Trump draws flak on Khashoggi



The Khashoggi crisis is dividing Trump and Congress

mbs khashoggi erdoganSaudi Arabia is reportedly planning to admit to the murder of journalist Jamal Khashoggi. Here, a composite image of Saudi Crown Prince Mohammed bin Salman and Khashoggi. Hamad I Mohammed/Reuters; Middle East Monitor via Reuters; Matt Dunham - WPA Pool/Getty Images

Saudi Arabia reportedly plans to admit that missing journalist Jamal Khashoggi was murdered by Saudi agents, but will put the blame on a rogue general acting beyond his authority.

The Daily Beast on Tuesday reported that Saudi officials plan to pin Khashoggi's death on an unnamed Saudi two-star general, citing two anonymous sources familiar with the matter.

The report said the general is "new to intelligence work," seemingly setting up his inexperience as part of the reason for killing Khashoggi, a Washington Post columnist who often criticized the Saudi government.

A separate report from The New York Times, published on Thursday, suggested the Saudis are preparing to blame a top intelligence official who has close ties to Crown Prince Mohammed bin Salman. The Times identified him as Gen. Ahmed al-Assiri, who was elevated to intelligence just last year.

Assiri was promoted to Saudi intelligence by the crown prince, after previously serving as the spokesman for the Saudi-led coalition waging war in Yemen. With that said, the crown prince may take some of the blame for elevating Assiri if the Saudis end up blaming him for Khashoggi's fate.

The Saudis reportedly plan to claim the crown prince authorized the general to capture and interrogate Khashoggi, but will say he crossed the line by killing the journalist.

This all comes as Turkish officials reportedly offered gruesome details to support their conclusion that Khashoggi was killed minutes after entering the Saudi consulate in Istanbul on October 2.

A Turkish investigator searches the Saudi consulate after Khashoggi's disappearance. Reuters

According to Turkey's pro-government Daily Sabah newspaper, Al Jazeera Arabic — a TV channel funded by Saudi rival Qatar — reported on Tuesday that Khashoggi was beaten, drugged, and eventually killed in the Saudi consul general's office, citing unnamed Turkish investigators.

A Saudi autopsy expert, Salah Mohammed al-Tubaigy, advised other Saudis to listen to music while he dismembered Khashoggi's body in the consulate, Al Jazeera reported, according to Sabah.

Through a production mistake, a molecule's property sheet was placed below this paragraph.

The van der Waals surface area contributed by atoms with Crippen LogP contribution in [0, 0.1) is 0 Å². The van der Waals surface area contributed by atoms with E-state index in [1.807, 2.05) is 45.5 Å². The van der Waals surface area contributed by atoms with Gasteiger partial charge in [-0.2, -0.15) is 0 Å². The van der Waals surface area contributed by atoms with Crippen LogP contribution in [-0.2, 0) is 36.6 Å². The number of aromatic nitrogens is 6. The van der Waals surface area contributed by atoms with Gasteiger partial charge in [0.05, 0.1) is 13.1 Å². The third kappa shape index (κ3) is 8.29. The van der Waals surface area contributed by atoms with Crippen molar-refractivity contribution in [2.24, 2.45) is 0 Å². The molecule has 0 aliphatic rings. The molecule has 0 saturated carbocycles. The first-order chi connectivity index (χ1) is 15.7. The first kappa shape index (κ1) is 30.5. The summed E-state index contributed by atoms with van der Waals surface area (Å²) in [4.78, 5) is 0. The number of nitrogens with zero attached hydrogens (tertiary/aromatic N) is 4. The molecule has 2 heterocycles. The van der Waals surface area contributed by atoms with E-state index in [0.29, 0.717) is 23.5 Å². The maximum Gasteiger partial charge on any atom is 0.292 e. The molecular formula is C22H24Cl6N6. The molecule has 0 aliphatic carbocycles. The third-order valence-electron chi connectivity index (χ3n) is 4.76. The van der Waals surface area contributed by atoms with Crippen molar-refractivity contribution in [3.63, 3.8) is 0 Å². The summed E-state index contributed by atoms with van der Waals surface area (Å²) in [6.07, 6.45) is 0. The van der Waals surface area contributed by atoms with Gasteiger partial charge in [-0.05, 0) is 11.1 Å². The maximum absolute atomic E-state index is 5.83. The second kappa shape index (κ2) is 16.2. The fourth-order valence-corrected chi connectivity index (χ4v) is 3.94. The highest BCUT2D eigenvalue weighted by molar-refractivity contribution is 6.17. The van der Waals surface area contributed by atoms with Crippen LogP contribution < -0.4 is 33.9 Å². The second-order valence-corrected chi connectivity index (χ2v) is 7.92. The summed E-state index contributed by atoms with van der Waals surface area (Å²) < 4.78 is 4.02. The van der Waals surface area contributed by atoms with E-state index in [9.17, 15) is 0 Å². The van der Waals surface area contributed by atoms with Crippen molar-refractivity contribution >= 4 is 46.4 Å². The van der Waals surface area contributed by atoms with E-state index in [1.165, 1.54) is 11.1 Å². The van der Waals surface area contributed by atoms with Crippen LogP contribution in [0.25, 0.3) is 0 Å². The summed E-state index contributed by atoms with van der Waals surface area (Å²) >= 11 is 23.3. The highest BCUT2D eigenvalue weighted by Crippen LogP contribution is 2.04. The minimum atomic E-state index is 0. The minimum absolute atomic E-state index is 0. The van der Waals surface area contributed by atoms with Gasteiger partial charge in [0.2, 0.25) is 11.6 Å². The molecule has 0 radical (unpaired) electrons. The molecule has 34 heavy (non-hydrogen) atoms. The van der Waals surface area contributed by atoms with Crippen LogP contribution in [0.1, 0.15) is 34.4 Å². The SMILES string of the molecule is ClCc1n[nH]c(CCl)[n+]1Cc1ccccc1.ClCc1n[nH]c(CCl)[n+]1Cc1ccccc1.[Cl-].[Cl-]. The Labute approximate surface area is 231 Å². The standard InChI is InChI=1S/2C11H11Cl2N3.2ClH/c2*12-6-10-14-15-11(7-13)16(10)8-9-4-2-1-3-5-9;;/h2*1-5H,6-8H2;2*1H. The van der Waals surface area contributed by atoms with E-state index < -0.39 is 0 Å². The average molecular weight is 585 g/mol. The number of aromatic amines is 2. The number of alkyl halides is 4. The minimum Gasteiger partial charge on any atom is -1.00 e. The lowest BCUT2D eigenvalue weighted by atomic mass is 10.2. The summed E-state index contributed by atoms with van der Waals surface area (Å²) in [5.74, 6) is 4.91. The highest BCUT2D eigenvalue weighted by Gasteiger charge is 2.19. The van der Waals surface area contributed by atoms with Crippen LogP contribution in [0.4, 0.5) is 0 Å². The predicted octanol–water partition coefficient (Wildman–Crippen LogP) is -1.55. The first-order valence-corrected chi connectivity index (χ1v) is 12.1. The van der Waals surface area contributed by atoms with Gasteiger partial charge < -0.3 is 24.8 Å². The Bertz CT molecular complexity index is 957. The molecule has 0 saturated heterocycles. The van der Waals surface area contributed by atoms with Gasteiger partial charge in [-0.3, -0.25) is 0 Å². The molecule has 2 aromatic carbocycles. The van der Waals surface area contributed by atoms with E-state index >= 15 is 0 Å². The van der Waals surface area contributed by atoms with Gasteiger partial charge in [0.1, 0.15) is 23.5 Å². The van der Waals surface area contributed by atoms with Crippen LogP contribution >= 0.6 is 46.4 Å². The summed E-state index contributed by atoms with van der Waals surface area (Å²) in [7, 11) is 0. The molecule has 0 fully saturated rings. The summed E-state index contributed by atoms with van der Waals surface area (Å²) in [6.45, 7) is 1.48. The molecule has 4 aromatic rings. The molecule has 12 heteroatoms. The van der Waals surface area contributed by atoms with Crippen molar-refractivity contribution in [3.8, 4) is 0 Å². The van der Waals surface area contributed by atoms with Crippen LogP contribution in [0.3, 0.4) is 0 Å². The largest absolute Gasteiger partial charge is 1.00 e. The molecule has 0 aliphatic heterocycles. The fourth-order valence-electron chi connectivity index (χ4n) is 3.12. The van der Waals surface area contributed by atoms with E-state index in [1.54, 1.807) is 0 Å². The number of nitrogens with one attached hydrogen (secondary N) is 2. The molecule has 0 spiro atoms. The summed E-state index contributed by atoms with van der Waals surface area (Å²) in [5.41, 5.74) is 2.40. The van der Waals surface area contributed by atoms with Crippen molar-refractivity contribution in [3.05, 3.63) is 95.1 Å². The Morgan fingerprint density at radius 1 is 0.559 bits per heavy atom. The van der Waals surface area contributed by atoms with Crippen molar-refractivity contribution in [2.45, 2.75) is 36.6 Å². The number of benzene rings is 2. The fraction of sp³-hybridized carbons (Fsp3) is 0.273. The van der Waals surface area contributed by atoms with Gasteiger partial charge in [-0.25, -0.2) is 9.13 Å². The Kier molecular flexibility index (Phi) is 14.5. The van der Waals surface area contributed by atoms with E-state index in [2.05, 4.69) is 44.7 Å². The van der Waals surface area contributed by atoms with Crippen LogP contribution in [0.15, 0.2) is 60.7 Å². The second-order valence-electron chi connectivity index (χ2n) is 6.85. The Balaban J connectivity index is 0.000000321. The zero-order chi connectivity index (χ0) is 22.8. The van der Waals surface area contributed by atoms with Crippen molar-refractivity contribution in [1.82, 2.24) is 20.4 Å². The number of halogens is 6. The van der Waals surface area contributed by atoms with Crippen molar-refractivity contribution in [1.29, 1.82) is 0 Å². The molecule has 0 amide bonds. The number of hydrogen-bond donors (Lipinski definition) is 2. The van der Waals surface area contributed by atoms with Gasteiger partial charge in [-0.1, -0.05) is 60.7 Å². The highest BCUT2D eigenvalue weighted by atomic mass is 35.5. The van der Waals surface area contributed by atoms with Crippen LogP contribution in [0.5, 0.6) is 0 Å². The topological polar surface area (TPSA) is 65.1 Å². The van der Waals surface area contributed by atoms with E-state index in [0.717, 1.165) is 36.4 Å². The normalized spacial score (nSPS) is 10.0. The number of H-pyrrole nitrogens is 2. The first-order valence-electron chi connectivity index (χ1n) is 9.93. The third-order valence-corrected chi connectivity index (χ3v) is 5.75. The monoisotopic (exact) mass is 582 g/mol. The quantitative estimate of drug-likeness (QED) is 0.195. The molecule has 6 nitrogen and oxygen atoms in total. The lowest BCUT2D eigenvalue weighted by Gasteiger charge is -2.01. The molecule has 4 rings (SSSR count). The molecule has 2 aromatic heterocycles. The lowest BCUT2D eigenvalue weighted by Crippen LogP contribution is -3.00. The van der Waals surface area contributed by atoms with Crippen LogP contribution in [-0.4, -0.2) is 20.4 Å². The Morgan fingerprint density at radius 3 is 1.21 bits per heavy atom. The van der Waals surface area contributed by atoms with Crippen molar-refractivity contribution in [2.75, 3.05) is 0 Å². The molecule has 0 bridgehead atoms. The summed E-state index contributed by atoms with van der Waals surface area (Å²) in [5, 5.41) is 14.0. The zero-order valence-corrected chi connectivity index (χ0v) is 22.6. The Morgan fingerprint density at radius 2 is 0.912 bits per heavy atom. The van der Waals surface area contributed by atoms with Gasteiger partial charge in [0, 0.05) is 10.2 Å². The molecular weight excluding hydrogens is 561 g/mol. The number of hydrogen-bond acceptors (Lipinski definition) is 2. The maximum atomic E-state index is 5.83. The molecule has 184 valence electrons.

Surveillance footage published by Turkish newspaper Hurriyet purports to show Khashoggi entering the Saudi consulate in Istanbul on October 2. CCTV/Hurriyet via AP

Riyadh's reported blame game

According to The Daily Beast, Saudi officials plan to say the unnamed general secured approval from Crown Prince Mohammed bin Salman to interrogate Khashoggi.

The report said he was given authority to extract information about Khashoggi's alleged ties to the Muslim Brotherhood — an Islamist political faction — and financial ties to Saudi rival Qatar.

According to Riyadh's potential narrative, the general improvised a plan to send Khashoggi from Turkey to Saudi Arabia, but botched it and killed him instead, The Daily Beast reported.

The Daily Beast's report said Saudi officials would claim he then lied to his superiors about what happened.

This explanation could allow Saudi officials — including Prince Mohammed — to stick to their initial position of denying any knowledge of Khashoggi's whereabouts shortly after he was reported missing.

Protesters hold signs saying "Free Jamal Khashoggi" outside Saudi Arabia's Istanbul consulate last week. Chris McGrath/Getty Images

The narrative falls in line with recent reports

The narrative about the two-star general was published after CNN reported on Monday that Saudi Arabia was preparing a report on Khashoggi's disappearance, in which the kingdom would claim that Khashoggi was killed as a result of a botched interrogation that was conducted without clearance or transparency.

That report has not yet been released.

The story outlined by The Daily Beast also falls in line with US intelligence intercepts, reported by The Washington Post, that Prince Mohammed had wanted to lure Khashoggi from his home in Virginia to Saudi Arabia.

US President Donald Trump on Monday also appeared to exonerate the Saudi leadership from responsibility for Khashoggi's whereabouts, suggesting that "rogue killers" could instead be responsible for the journalist's disappearance.

Khashoggi speaking at an event hosted by Middle East Monitor in London in September. Middle East Monitor via Reuters

'Ludicrous in the extreme'

Foreign-policy experts, however, have poured cold water on the narrative.

Bruce Riedel, a former CIA official now at the Brookings Institution, told The Daily Beast: "It's ludicrous in the extreme. Saudi Arabia doesn't work that way. They don't freelance operations."

Barbara Bodine, a retired US ambassador to Yemen, also told the news site: "If this is a rogue operation, the rogue is MBS," using Prince Mohammed's initials.

US President Donald Trump and Saudi Crown Prince Mohammed bin Salman at the White House in March. Getty Images

The Khashoggi crisis is dividing Trump and Congress

Trump has seemed hesitant to blame the Saudi leadership for Khashoggi's disappearance and said last week that halting billions of dollars' worth of arms sales to Saudi Arabia over Khashoggi would "be punishing ourselves."

Trump also emphasized that Khashoggi was "not a US citizen." (Khashoggi held a green card.)

US Secretary of State Mike Pompeo is visiting Saudi Arabia and Turkey this week to hear the two countries' sides of the story.






Video: President Donald Trump Links Cheap oil, Saudis And Jamal Khashoggi Murder | All In | MSNBC

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Date: 14.12.2018, 00:25 / Views: 85135